Type 1 Diabetes—Reaping the Rewards of a Targeted Research Investment

Judith E. Fradkin; Julie A. Wallace; Beena Akolkar; Griffin P. Rodgers


Diabetes. 2016;65(2):307-313. 

In This Article

Abstract and Introduction


The Diabetes Control and Complications Trial (DCCT) precipitated a major research effort to develop new approaches to achieve near-normal glycemic control in real-world settings in people with type 1 diabetes. Toward that end, a unique funding stream from the U.S. Congress—the Special Statutory Funding Program for Type 1 Diabetes Research—has provided nearly $2.5 billion for research into the prevention, cure, and treatment of type 1 diabetes since 1998. This funding generated a targeted, sustained investment in type 1 diabetes research with six specific goals: identifying new therapeutic targets through the understanding of disease etiology and pathogenesis, preventing or reversing the disease, developing cell replacement therapy, improving management and care, preventing or reducing the complications, and attracting new talent and applying new technologies to type 1 diabetes research. This Perspective describes exciting results that have emerged from the investment and further advances on the horizon, including artificial pancreas technologies, new therapies for diabetic retinopathy, and breakthroughs in laboratory production of β-cells. The recent program extension enables us to build on this foundation and pursue key new initiatives to harness emerging technologies and develop the next generation of type 1 diabetes researchers.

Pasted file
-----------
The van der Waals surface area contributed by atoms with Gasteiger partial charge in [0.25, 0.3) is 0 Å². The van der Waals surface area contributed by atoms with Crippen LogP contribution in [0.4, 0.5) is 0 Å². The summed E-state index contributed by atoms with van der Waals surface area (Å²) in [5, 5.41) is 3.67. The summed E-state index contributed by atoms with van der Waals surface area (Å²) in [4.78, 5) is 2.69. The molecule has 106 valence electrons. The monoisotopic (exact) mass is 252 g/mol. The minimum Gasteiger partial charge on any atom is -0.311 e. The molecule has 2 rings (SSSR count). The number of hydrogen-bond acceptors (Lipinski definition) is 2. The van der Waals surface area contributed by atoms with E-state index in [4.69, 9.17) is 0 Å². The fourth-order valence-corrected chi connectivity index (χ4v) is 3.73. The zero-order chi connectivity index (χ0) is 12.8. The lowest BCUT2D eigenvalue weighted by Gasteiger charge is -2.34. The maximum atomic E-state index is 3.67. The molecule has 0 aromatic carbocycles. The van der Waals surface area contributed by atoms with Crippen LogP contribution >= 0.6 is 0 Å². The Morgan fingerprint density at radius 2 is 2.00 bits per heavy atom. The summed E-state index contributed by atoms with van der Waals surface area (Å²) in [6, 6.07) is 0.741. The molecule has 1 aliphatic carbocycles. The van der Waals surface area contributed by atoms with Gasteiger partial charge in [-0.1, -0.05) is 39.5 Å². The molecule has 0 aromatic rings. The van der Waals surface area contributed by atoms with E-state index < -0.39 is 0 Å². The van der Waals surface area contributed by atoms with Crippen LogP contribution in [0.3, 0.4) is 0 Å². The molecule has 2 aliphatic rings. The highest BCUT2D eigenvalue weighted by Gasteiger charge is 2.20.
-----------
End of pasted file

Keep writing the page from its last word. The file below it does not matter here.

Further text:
Two decades ago, the results of the Diabetes Control and Complications Trial (DCCT) revolutionized modern-day treatment of type 1 diabetes by demonstrating that intensive glycemic control, beginning as soon as possible after diagnosis and compared with conventional care at that time, prevented or delayed the development of complications of the eyes, kidneys, and nerves.[1] This result precipitated a major research effort to develop approaches to achieve near-normal glycemic control safely in real-world settings, an effort that became increasingly urgent with subsequent demonstration of the enduring and expanding benefits of glycemic control. Over 30 years after the DCCT began, critical insights continue to emerge from this study about the importance of intensive glycemic control. Results from the DCCT follow-on study, the Epidemiology of Diabetes Interventions and Complications (EDIC) study, demonstrated that the finite 6.5-year period of intensive glycemic control provided enduring protection from later-stage microvascular complications after 30 years,[2] as well as protection from cardiovascular disease.[3] Recently, the EDIC study found that intensive glycemic control reduced deaths by 33% in the intensive treatment group compared with the standard treatment group,[4] even though glycemic control converged to similar levels in the two groups in the two decades after the trial ended in 1993. Notably, this study found that higher average blood glucose levels and increased proteinuria were major risk factors for death, demonstrating the importance of glycemic control and reductions in diabetes complications to longer and healthier life spans for people with type 1 diabetes. These results have transformed clinical care for people with type 1 diabetes, with doctors now recommending that people with the disease practice intensive control as early in the course of the disease as safely possible. Yet despite its dramatic health benefits, early intensive glycemic control remains burdensome and elusive, making new strategies for prevention, cure, and treatment of type 1 diabetes imperative.